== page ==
Because the trial court's burden-of-proof jury instruction was misleading and incorrectly required Citizens to prove that all of the Salkeys' property damage was caused by an excluded peril, we reverse the final judgments and remand for a new trial. We instruct the court to apply the efficient proximate cause doctrine described in Sebo.
Reversed and remanded.
I agree that Citizens is entitled to a new trial in this case. I also agree that Florida uses the “efficient proximate cause” doctrine in some coverage disputes. Am. Home Assurance Co. v. Sebo, 141 So.3d 195, 201 (Fla. 2d DCA 2013), rev. granted, 160 So.3d 898 (Fla.2014). This doctrine essentially requires the jury to determine which peril was the most substantial or responsible factor in the loss. Id. at 198. The party who must establish that a loss is covered or that a loss is excluded should typically have the burden of proof on this complicated issue. See Citizens Prop. Ins. Corp. v. Munoz, 158 So.3d 671, 673 (Fla. 2d DCA 2014), rev. denied, No. SC15–414, 2015 WL 9307172 (Fla. Dec. 18, 2015).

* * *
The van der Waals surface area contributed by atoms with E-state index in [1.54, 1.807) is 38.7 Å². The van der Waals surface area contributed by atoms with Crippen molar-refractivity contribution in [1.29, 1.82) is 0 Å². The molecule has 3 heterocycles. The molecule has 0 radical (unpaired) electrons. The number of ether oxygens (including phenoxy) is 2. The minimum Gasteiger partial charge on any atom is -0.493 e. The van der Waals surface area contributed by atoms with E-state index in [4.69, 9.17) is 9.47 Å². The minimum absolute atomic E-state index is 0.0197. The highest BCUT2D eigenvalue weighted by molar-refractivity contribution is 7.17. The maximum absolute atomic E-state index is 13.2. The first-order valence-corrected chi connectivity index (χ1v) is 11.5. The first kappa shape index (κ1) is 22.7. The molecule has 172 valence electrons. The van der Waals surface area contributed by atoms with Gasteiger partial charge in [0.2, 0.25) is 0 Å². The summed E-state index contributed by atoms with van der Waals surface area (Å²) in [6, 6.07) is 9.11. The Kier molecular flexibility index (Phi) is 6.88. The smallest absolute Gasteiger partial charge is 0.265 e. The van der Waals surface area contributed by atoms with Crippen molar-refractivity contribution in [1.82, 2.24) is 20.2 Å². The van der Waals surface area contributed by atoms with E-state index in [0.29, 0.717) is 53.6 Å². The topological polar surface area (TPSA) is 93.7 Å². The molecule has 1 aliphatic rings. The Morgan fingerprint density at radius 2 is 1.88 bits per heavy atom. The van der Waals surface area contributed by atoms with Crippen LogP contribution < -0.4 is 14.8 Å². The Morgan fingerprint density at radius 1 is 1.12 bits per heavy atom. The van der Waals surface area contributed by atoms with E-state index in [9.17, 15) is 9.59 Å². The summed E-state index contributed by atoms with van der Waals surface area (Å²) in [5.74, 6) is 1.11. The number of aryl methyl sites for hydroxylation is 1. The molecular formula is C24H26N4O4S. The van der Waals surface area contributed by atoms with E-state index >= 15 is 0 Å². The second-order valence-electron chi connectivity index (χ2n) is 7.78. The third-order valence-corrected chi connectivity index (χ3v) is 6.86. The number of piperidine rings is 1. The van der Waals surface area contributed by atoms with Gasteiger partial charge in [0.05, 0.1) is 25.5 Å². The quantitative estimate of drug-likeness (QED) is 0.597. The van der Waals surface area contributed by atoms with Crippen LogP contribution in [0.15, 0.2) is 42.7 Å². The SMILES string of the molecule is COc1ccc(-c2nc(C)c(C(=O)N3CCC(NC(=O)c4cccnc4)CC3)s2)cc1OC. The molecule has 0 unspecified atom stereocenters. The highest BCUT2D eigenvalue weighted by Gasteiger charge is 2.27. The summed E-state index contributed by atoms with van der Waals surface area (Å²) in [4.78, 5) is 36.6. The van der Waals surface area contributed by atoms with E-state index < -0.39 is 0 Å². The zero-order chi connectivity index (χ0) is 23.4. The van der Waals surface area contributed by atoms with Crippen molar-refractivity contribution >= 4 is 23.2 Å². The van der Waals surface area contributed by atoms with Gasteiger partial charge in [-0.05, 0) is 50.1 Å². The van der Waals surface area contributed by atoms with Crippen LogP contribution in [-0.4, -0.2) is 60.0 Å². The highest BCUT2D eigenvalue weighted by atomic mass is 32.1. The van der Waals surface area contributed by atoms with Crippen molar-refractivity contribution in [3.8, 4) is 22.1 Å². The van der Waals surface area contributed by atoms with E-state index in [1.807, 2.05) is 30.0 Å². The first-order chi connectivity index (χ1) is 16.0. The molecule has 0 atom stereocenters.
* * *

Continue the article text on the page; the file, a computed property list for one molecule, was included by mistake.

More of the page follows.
I remain concerned, however, that the analysis in controlling precedent treating sinkhole coverage in a typical Florida homeowners policy as a type of all-risk coverage may be incorrect. In Mejia v. Citizens Property Insurance Corp., 161 So.3d 576, 580 (Fla. 2d DCA 2014) (Altenbernd, J. Concurring), I suggested that a similar policy was “an amalgam that is neither an all risks nor a named peril form.” On closer examination of the policy in this case, although the policy is very poorly structured and difficult to read, I conclude that Citizens has provided an insuring agreement that is both an all-risks agreement and a named peril agreement. In a nutshell, the insuring agreement first provides all-risk coverage, which is subject to an exclusion for sinkhole loss. When the exclusion applies, the insuring agreement provides two named perils that may still provide coverage to the insured. First and as a matter of statutory law, coverage is always required for the named peril, “Catastrophic Ground Cover Collapse.” Second and for an additional premium, named peril coverage may be provided for “Sinkhole Loss.” This structuring of the coverage may be complex and this particular policy formats the coverage in a confusing manner, but I see nothing in Florida law or public policy that currently prohibits a carrier from offering such coverage.